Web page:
“I don’t like it”: What NFL experts say about the Patriots ’final punishment


Early in the third quarter of Sunday’s Patriots-Cardinals game, Gunner Olszewski rolled a punch, zigzagged through the Arizona defense and accelerated deep into Arizona.

He only had to beat one man in the Cardinals linebacker, Ezekiel Turner, but Turner gained more and more space and was close to catching it. The Patriots rookie Anfernee Jennings suppressed Turner’s huge hit and flew him to the ground. Olszewski plunged into the final zone – which would have been an 82-yard touchdown return – but Jennings was called to an illegal blind block.

The Patriots eventually scored the ball at Arizona’s 39-yard line and settled for a field goal to stand 10-10 with a 7-46 lead. Then journalists, announcers, and fans had different reactions to the call.

Referee Bill Vinovich said after the game that three flags were actually thrown into the game and it was a “block towards his own end line with a violent contact”.

When ESPN player Mike Reiss asked him what officials were looking for a player to follow the rules of such a game, Vinovich gave a concise answer.

“You should shield or use your hands,” he said.

The Boston GlobeBen Volin noted that a blind block is “an irregularity when a player launches a block when his path moves to or parallel to his own end line and makes violent contact with his opponent with his helmet, forearm, or shoulder.”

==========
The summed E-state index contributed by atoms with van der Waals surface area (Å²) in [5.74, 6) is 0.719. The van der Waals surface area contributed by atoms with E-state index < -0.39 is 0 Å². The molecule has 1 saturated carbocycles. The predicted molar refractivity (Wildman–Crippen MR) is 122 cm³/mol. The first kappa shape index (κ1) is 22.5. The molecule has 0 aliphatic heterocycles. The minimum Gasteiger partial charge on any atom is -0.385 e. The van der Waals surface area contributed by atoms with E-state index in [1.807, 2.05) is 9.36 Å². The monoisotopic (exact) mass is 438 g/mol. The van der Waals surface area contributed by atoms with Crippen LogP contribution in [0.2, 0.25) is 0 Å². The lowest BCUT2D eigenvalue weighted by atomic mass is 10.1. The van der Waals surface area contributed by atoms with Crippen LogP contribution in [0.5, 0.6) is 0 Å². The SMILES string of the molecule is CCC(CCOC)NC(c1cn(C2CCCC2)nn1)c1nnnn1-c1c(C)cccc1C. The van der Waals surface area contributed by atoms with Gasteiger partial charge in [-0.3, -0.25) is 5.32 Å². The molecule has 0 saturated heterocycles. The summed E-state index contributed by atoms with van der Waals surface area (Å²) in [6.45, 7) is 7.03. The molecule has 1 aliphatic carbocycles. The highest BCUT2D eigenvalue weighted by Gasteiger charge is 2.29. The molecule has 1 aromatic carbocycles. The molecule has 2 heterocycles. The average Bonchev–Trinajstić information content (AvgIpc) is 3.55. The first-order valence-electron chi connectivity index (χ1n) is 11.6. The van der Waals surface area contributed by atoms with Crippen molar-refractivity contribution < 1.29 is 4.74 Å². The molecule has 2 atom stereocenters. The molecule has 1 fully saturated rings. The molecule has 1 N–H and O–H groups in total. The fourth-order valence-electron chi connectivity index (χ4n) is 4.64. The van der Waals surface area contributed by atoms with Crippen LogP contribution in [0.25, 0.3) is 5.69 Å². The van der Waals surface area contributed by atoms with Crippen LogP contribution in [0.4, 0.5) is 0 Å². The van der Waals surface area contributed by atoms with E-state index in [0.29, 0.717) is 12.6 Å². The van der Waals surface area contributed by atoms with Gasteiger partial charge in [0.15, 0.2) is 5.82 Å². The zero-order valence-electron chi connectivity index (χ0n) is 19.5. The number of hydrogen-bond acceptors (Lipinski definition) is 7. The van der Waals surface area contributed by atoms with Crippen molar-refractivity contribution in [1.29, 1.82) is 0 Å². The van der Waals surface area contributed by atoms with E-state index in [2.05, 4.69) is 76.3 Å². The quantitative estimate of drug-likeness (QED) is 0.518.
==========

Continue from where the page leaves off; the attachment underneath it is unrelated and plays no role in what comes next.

According to Volin, by definition, this piece meets the criteria.

FOX broadcaster Daryl Johnston said he disagreed with the call because Jennings did not move back to his end zone. He arrived at the point of contact, paused, and shrugged, Johnston said, not toward the head.

“It’s a huge, game-changing game,” Johnston said. “I thought Anfernee Jennings did a lot well.”

NFL rules expert Dean Blandino said he didn’t like the call, but pointed out that referees are asking players to replace their opponents rather than lower their shoulders.

“I think the league will support this as a blind block,” Blandino said on the broadcast.

Pat Belots head coach Bill Belichick immediately stepped up with the call and shouted at an official – with some obscenity – that Turner was getting ready. He then showed the referees photos of the hit at the time limit, but they did not move.

Belichick didn’t say much after the game after the game, but noted that the official simply told him it was a blind block.

“I’m disappointed the punt return was called back,” Belichick said, “but we just have to think we’ll pull it off a bit.”

WCVB-TV journalist Christopher Gasper pointed out that the game book was officially called an “illegal crackback”. If Jennings had simply set up a screen, the referees would have let him go, but he threw a block while facing his own goal line or blocking it back towards him. He called it a safety rule.

NESN called Doug Kyed “stupid” the rule, but he said the verdict was not wrong.

“Hard flag,” Kyed wrote. “It’s the right call, but you can argue that it should be.”

NFL journalist Albert Breer agreed, noting that the rule can be disputed, but the call should not.

The Boston GlobeJim McBride said “nothing exists in this.”

MassLive.com Chris Mason also disapproved.

“It’s soccer,” he tweeted. – People are hit.

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